In the network

Critical Monthly... "We are interested in today! " Reading and writing are best done alone, yet it is common for people dedicated to literature to form communities. An example of such a loose grouping was The Critical Monthly in the 1930s and 1940s. Its mission was to keep a close eye on Czech culture. As they were scholars and poets from different parts of the country, they used written correspondence to maintain relations with each other.

The Critical Monthly

Culture produces a vast number of things: books, films, exhibitions, paintings… This amount is confusing and it is difficult to distinguish what is vital, what advances knowledge and expands experiences and what, instead, does not deserve attention since it is mere repetition and uselessness. At the end of the 1930s, the periodical Kritický měsíčník (The Critical Monthly) appeared in Czechoslovakia on the initiative of the versatile literary scholar Václav Černý, who was severe in his opinions though sensitive in his search. He tried to bring stimulating ideas from abroad and ponder questions of art and society in a European context – to open the Czech milieu to the world and to let the world into it. The periodical’s contributors formed a network that was to expand and hold together in adhering to demanding ethical principles. In fact, it unravelled, tore apart and overhauled itself. Did anything remain of it?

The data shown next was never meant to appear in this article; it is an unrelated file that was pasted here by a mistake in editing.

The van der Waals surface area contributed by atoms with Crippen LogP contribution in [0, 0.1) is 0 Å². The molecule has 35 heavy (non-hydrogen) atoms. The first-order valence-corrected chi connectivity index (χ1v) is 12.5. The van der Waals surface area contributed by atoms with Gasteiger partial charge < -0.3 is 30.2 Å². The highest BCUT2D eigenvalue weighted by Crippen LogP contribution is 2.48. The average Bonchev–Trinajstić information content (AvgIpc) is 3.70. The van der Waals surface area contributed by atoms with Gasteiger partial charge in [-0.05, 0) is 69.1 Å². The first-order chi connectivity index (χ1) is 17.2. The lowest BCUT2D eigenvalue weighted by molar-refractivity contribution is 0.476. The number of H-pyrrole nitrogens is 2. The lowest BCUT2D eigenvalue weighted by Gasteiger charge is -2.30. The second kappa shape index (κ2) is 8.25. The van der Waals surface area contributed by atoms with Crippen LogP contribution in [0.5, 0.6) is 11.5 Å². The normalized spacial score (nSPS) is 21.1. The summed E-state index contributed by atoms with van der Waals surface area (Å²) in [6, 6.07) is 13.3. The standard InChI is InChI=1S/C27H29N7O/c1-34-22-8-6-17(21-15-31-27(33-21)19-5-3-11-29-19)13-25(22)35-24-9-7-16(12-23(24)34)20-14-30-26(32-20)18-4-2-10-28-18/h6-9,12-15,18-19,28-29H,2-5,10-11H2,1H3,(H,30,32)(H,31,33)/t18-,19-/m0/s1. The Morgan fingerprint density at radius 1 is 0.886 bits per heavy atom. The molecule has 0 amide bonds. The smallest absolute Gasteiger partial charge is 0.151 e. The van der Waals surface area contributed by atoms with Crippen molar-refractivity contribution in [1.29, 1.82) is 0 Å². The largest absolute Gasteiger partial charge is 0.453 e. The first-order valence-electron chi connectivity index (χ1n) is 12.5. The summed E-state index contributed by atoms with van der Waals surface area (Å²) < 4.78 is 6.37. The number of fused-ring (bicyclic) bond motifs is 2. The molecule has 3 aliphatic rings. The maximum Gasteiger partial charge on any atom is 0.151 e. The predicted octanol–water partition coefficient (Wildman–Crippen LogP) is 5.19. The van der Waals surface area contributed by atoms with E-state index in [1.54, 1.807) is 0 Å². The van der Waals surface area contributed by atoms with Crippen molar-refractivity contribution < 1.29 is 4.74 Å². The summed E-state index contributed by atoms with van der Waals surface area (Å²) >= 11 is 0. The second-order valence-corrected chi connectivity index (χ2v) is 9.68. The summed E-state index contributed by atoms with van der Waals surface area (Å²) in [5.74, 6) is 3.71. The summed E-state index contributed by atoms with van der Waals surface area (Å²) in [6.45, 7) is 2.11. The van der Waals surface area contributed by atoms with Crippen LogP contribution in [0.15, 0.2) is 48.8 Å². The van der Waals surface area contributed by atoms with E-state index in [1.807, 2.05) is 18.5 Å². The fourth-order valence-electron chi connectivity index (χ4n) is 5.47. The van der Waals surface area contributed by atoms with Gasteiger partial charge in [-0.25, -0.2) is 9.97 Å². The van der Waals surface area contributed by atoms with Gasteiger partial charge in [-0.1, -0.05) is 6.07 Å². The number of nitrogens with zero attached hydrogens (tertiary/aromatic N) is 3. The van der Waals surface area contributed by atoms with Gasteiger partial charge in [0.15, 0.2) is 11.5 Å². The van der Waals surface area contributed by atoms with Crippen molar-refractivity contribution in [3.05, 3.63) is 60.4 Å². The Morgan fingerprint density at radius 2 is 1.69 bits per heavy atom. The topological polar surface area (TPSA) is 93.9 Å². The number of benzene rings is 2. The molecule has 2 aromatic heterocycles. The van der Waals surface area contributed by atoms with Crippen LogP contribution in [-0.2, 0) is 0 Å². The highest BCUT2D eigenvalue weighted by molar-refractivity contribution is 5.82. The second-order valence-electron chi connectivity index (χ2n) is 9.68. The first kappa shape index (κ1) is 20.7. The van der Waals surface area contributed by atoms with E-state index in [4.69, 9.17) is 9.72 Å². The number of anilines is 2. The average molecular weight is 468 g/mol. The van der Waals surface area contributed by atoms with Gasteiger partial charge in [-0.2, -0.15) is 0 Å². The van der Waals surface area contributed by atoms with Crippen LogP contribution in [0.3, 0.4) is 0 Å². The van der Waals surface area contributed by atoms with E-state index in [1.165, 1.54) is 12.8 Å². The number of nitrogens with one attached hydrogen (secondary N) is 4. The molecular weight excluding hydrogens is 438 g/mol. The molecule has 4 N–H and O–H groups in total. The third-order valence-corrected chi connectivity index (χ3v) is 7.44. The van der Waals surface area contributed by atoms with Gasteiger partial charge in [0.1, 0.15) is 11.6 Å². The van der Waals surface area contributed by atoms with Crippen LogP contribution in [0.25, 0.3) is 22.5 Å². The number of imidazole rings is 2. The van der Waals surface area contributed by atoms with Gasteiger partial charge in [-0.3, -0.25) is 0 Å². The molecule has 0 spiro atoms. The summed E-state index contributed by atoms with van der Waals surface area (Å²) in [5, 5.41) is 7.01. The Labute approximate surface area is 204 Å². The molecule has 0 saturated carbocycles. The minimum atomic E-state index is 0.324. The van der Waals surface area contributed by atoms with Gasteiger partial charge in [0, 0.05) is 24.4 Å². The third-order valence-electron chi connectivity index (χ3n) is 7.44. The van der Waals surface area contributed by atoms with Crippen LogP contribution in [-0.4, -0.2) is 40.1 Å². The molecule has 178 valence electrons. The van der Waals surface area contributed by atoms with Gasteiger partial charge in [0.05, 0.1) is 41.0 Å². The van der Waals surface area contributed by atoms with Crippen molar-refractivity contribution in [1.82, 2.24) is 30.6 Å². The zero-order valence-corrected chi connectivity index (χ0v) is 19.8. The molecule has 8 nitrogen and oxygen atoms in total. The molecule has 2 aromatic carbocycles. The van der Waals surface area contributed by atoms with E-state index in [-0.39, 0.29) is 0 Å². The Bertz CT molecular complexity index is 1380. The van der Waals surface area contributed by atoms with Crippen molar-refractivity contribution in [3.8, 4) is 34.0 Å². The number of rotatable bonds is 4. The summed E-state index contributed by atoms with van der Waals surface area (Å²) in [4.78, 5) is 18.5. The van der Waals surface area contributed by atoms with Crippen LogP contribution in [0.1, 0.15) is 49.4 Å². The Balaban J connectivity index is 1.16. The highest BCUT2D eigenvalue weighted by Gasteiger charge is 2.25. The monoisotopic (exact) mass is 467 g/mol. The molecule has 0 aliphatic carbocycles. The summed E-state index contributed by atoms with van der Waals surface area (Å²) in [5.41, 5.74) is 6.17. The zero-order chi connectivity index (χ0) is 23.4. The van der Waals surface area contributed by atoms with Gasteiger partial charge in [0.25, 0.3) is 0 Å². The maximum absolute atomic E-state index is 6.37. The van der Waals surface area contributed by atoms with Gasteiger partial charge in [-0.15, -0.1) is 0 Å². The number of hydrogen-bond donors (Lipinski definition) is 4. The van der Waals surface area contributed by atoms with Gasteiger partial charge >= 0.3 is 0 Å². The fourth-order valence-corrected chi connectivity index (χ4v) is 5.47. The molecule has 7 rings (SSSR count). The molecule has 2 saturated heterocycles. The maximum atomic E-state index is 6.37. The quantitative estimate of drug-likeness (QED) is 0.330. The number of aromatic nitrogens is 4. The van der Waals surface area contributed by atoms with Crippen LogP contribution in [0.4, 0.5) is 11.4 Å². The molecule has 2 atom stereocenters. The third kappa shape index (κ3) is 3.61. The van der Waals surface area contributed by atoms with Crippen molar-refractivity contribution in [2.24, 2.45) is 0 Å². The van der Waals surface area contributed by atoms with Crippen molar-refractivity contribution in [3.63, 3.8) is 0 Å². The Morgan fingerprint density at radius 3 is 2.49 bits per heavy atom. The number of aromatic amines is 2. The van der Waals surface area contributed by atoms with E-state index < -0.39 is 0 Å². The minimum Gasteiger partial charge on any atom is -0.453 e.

Václav Černý

1905, Jizbice u Náchoda – 1987, Prague
Literary historian, novelist, critic, translator, university teacher

One of the leading figures of Czechoslovak culture from the 1930s to the 1980s. Along with F. X. Šalda, he is probably the most important figure in Czech literary criticism. After Šalda’s death, Černý brought together a broad group of kindred-spirited poets and critics from various fields, and in 1938 published the first issue of Kritický měsíčník. On the one hand, there was the individuality and subjectivity of the contributors and, on the other, the critical community and network of poets and humanities scholars. How did they mesh? Every community is important to the extent to which it serves the growth and expansion of the individual.

Jan Pilař

1917, Stříbřec (near Jindřichův Hradec) – 1996, Prague
Poet, translator, editor

Jan Pilař also had his place – as another of the young poets – in the pages of Kritický měsíčník. A friend of Bednář and Orten, he contributed a dose of scepticism, disappointment and doubt to the Jarní almanach básnický 1940 (The Spring Almanac of Poetry, 1940). But then once in a taxi: “I sat on the knee of the paternal Josef Hora and I was in bliss […], declaring that I was clutching the hope of Czech poetry.” With the magazine’s termination in 1948, his vision of the world partially changed. Yet the later editor-in-chief of the daily Literární noviny, then director of the Československý spisovatel (Czechoslovak Writer) publishing house, remains a tame, idyllic writer and, paradoxically, an author of love poems.

Jan Patočka

1907, Turnov – 1977, Prague
Philosopher, university teacher.

In addition to critics and young and older poets, philosophers also had their place in Kritický měsíčník. After Václav Navrátil there was Jan Patočka, who penned a superb essay on Mácha during the period of Nazi occupation. In their complexities, Patočka’s writings placed extremely high demands on readers. Although the young philosopher did not publish many of them, they represented an attempt to regard Czech society from the broadest possible perspective and always bore a severe judgment on the state of society. They had no interest in being reader-friendly. For that matter, neither did anyone at Kritický měsíčník.

Jiří Orten

1919, Kutná Hora – 1941, Prague
Poet